After 9 posts, it’s time to wrap things up. You can review the final results online (incron.te, incron.if and incron.fc) and adapt to your own needs if you want. But we should also review what we have accomplished so far…
We built the start of an entire policy for a daemon (the inotify cron daemon) for two main types: the daemon itself, and its management application incrontab. We defined new types and contexts, we used attributes, declared a boolean and worked with interfaces. That’s a lot to digest, and yet it is only a part of the various capabilities that SELinux offers.
The policy isn’t complete though. We defined a type called incron_initrc_exec_t but don’t really use it further. In practice, we would need to define an additional interface (probably named incron_admin) that allows users and roles to manage incron without needing to grant this user/role sysadm_r privileges. I leave that up to you as an exercise for now, but I’ll post more about admin interfaces and how to work with them on a system in the near future.
We also made a few assumptions and decisions while building the policy that might not be how you yourself would want to build the policy. SELinux is a MAC system, but the policy language is very flexible. You can use an entirely different approach in policies if you want. For instance, incron supports launching the incrond as a command-line, foreground process. This could help users run incrond under their privileges for their own files – we did not consider this case in our design. Although most policies try to capture all use cases of an application, there will be cases when a policy developer did either not consider the use case or found that it infringed with his own principles on policy development (and allowed activities on a system).
In Gentoo Hardened, I try to write down the principles and policies that we follow in a Gentoo Hardened SELinux Development Policy document. As decisions need to be taken, such a document might help find common consensus on how to approach SELinux policy development further, and I seriously recommend that you consider writing up a similar document yourself, especially if you are going to develop policies for a larger organization.
One of the deficiencies of the current policy is that it worked with the unmodified incron version. If we would patch incron so that it could change context on executing the incrontab files of a user, then we can start making use of the default context approach (and perhaps even enhance with PAM services). In that case, user incrontabs could be launched entirely from the users’ context (like user_u:user_r:user_t) instead of the system_u:system_r:incrond_t or transitioned system_u:system_r:whatever_t contexts. Having user provided commands executed in the system context is a security risk, so in our policy we would not grant the incron_role to untrusted users – probably only to sysadm_t and even then he probably would be better with using the /etc/incron.d anyway.
The downside of patching code however is that this is only viable if upstream wants to support this – otherwise we would need to maintain the patches ourselves for a long time, creating delays in releases (upstream released a new version and we still need to reapply and refactor patches) and removing precious (human) resources from other, Gentoo Hardened/SELinux specific tasks (like bugfixing and documentation writing ;-)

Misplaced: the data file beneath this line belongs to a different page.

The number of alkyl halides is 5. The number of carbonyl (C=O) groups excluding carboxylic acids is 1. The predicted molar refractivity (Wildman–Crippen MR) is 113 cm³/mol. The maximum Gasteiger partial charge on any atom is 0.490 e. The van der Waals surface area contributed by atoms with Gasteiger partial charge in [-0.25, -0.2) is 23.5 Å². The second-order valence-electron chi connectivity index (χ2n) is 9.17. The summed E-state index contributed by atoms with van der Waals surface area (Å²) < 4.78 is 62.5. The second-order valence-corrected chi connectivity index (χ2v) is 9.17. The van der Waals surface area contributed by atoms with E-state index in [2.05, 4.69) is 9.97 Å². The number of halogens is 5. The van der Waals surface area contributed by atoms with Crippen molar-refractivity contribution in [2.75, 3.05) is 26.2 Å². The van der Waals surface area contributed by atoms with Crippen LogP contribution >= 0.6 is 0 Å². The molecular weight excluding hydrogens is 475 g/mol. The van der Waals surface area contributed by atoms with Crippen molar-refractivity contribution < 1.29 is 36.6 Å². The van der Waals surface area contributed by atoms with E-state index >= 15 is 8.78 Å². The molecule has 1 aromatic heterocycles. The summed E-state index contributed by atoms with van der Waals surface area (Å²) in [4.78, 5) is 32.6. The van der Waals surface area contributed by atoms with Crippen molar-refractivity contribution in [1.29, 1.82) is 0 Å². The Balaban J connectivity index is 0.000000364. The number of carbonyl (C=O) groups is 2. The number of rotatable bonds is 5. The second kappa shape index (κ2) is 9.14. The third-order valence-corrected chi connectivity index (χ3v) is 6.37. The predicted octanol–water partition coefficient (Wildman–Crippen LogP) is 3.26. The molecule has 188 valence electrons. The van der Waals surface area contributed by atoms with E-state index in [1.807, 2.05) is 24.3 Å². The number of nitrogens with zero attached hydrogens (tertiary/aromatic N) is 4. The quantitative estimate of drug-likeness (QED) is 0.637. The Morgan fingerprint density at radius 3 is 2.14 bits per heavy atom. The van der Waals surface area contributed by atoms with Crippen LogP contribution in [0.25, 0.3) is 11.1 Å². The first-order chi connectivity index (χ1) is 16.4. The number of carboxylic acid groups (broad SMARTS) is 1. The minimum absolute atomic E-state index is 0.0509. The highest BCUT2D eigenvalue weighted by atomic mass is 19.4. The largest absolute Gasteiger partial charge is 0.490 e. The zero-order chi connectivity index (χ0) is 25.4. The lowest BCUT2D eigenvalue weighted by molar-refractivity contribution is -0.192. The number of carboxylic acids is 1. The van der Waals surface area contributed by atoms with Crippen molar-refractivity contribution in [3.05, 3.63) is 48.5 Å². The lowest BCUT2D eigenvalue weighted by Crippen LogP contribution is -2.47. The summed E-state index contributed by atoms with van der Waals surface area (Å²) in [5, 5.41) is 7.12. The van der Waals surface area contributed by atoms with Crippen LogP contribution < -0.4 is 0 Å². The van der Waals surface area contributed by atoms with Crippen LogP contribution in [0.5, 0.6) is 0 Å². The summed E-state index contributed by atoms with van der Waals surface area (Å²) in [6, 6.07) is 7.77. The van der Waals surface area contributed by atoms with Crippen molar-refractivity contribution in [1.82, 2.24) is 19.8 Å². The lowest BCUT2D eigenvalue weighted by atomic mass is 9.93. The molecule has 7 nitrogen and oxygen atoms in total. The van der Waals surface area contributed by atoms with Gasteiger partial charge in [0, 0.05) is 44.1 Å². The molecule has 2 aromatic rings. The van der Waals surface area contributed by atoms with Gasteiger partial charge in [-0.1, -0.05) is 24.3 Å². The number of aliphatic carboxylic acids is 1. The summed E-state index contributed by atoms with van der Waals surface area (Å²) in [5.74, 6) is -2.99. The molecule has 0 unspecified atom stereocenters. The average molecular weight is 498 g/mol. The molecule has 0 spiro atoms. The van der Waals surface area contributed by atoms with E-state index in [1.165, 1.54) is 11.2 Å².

Still, the policy returned a fairly good view on how policies can be developed. And as I said, there are still other things that weren’t discussed, such as:
- Build-time decisions, which can change policies based on build options of the policy. In the reference policy, this is most often used for distribution-specific choices: if Gentoo would use one approach and Redhat another, then the differences would be separated through ifdef(`distro_gentoo',`...') and ifdef(`distro_redhat',`...') calls.
- Some calls might only be needed if another policy is loaded. I think all calls made currently are part of base modules, so can be expected to be available at all times. But if we would need something like icecast_signal(incrond_t), then we would need to put that call inside a optional_policy(`...') statement. Otherwise, our policy would fail to load because the icecast SELinux policy isn’t loaded.
- We could even introduce specific statements like dontaudit or neverallow to fine-tune the policy. Note though that neverallow is a compile-time statement: it is not a way to negate allow rules: if there is one allow that would violate the neverallow, then that module just refuses to build.
Furthermore, if you want to create policies to be pushed upstream to the reference policy project, you will need to look into the StyleGuide and InterfaceNaming documents as those define the order that rules should be placed and the name syntax for interfaces. I have been contributing a lot to the reference policy and I still miss a few of these, so for me they are not that obvious. But using a common style is important as it allows for simple patching, code comparison and even allows us to easily read through complex policies.
If you don’t want to contribute it, but still use it on your Gentoo system, you can use a simple ebuild to install the files. Create an ebuild (for instance selinux-incron), put the three files in the files/ subdirectory, and use the following ebuild code:
# Copyright 1999-2013 Gentoo Foundation # Distributed under the terms of the GNU General Public License v2 # $Header$ EAPI="4" IUSE="" MODS="incron" BASEPOL="2.20130424-r1" POLICY_FILES="incron.te incron.fc incron.if" inherit selinux-policy-2 DESCRIPTION="SELinux policy for incron, the inotify cron daemon" KEYWORDS="~amd64 ~x86"
When installed, the interface files will be published as well and can then be used by other modules (something we couldn’t do in the past few posts) or by the selocal tool.